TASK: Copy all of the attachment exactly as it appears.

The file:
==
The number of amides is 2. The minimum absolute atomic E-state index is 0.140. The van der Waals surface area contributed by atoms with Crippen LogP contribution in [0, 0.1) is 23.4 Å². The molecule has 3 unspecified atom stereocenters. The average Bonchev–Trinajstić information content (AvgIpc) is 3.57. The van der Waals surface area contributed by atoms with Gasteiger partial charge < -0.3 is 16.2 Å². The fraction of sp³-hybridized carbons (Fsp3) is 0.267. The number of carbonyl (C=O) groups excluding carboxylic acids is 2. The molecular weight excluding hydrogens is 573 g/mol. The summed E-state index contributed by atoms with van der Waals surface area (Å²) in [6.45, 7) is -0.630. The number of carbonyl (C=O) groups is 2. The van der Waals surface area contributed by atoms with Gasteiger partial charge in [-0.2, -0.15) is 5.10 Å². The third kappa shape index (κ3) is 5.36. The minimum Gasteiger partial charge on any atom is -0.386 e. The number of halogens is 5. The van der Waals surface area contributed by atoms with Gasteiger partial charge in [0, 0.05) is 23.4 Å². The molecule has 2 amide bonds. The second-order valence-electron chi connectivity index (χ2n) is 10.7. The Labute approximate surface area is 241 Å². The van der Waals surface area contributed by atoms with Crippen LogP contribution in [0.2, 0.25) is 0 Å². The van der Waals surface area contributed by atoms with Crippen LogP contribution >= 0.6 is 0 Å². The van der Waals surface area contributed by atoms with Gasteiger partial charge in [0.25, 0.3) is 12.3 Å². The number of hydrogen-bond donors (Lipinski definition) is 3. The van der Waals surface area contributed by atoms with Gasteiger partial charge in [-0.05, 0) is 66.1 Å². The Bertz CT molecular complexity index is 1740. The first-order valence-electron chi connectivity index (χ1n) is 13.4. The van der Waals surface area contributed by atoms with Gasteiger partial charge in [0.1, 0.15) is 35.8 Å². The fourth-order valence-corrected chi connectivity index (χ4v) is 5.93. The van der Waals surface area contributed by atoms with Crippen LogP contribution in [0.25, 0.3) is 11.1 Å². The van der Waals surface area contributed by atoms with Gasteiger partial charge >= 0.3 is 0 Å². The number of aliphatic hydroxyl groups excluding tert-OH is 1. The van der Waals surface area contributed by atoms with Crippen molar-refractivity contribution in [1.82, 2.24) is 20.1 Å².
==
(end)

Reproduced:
The number of amides is 2. The minimum absolute atomic E-state index is 0.140. The van der Waals surface area contributed by atoms with Crippen LogP contribution in [0, 0.1) is 23.4 Å². The molecule has 3 unspecified atom stereocenters. The average Bonchev–Trinajstić information content (AvgIpc) is 3.57. The van der Waals surface area contributed by atoms with Gasteiger partial charge < -0.3 is 16.2 Å². The fraction of sp³-hybridized carbons (Fsp3) is 0.267. The number of carbonyl (C=O) groups excluding carboxylic acids is 2. The molecular weight excluding hydrogens is 573 g/mol. The summed E-state index contributed by atoms with van der Waals surface area (Å²) in [6.45, 7) is -0.630. The number of carbonyl (C=O) groups is 2. The van der Waals surface area contributed by atoms with Gasteiger partial charge in [-0.2, -0.15) is 5.10 Å². The third kappa shape index (κ3) is 5.36. The minimum Gasteiger partial charge on any atom is -0.386 e. The number of halogens is 5. The van der Waals surface area contributed by atoms with Gasteiger partial charge in [0, 0.05) is 23.4 Å². The molecule has 2 amide bonds. The second-order valence-electron chi connectivity index (χ2n) is 10.7. The Labute approximate surface area is 241 Å². The van der Waals surface area contributed by atoms with Crippen LogP contribution in [0.2, 0.25) is 0 Å². The van der Waals surface area contributed by atoms with Crippen LogP contribution >= 0.6 is 0 Å². The van der Waals surface area contributed by atoms with Gasteiger partial charge in [0.25, 0.3) is 12.3 Å². The number of hydrogen-bond donors (Lipinski definition) is 3. The van der Waals surface area contributed by atoms with Gasteiger partial charge in [-0.05, 0) is 66.1 Å². The Bertz CT molecular complexity index is 1740. The first-order valence-electron chi connectivity index (χ1n) is 13.4. The van der Waals surface area contributed by atoms with Gasteiger partial charge in [0.1, 0.15) is 35.8 Å². The fourth-order valence-corrected chi connectivity index (χ4v) is 5.93. The van der Waals surface area contributed by atoms with Crippen LogP contribution in [0.25, 0.3) is 11.1 Å². The van der Waals surface area contributed by atoms with Gasteiger partial charge >= 0.3 is 0 Å². The number of aliphatic hydroxyl groups excluding tert-OH is 1. The van der Waals surface area contributed by atoms with Crippen molar-refractivity contribution in [1.82, 2.24) is 20.1 Å².